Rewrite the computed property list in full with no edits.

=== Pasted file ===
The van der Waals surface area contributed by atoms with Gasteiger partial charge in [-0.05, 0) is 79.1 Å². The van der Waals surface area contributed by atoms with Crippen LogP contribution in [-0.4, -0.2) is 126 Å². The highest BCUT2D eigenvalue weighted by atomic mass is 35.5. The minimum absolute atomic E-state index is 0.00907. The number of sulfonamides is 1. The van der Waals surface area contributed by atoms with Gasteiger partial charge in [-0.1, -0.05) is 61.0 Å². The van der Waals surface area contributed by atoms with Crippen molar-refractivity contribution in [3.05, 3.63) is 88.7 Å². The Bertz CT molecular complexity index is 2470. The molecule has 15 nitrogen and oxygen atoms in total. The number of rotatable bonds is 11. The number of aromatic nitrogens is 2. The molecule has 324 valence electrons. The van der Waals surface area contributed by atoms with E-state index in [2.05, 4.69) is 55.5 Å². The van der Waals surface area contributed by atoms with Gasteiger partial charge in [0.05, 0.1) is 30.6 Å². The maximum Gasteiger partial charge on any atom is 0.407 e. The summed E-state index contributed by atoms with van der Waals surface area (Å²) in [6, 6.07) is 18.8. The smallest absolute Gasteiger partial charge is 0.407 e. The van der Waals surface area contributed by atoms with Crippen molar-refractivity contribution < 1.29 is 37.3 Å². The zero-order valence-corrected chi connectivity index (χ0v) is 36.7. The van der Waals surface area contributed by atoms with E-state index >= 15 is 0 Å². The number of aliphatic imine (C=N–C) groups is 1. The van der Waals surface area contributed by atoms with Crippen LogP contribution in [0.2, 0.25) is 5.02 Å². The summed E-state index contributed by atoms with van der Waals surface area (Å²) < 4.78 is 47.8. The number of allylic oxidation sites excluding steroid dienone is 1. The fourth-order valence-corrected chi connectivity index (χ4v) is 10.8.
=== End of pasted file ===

The van der Waals surface area contributed by atoms with Gasteiger partial charge in [-0.05, 0) is 79.1 Å². The van der Waals surface area contributed by atoms with Crippen LogP contribution in [-0.4, -0.2) is 126 Å². The highest BCUT2D eigenvalue weighted by atomic mass is 35.5. The minimum absolute atomic E-state index is 0.00907. The number of sulfonamides is 1. The van der Waals surface area contributed by atoms with Gasteiger partial charge in [-0.1, -0.05) is 61.0 Å². The van der Waals surface area contributed by atoms with Crippen molar-refractivity contribution in [3.05, 3.63) is 88.7 Å². The Bertz CT molecular complexity index is 2470. The molecule has 15 nitrogen and oxygen atoms in total. The number of rotatable bonds is 11. The number of aromatic nitrogens is 2. The molecule has 324 valence electrons. The van der Waals surface area contributed by atoms with E-state index in [2.05, 4.69) is 55.5 Å². The van der Waals surface area contributed by atoms with Gasteiger partial charge in [0.05, 0.1) is 30.6 Å². The maximum Gasteiger partial charge on any atom is 0.407 e. The summed E-state index contributed by atoms with van der Waals surface area (Å²) in [6, 6.07) is 18.8. The smallest absolute Gasteiger partial charge is 0.407 e. The van der Waals surface area contributed by atoms with Crippen molar-refractivity contribution < 1.29 is 37.3 Å². The zero-order valence-corrected chi connectivity index (χ0v) is 36.7. The van der Waals surface area contributed by atoms with E-state index >= 15 is 0 Å². The number of aliphatic imine (C=N–C) groups is 1. The van der Waals surface area contributed by atoms with Crippen LogP contribution in [0.2, 0.25) is 5.02 Å². The summed E-state index contributed by atoms with van der Waals surface area (Å²) < 4.78 is 47.8. The number of allylic oxidation sites excluding steroid dienone is 1. The fourth-order valence-corrected chi connectivity index (χ4v) is 10.8.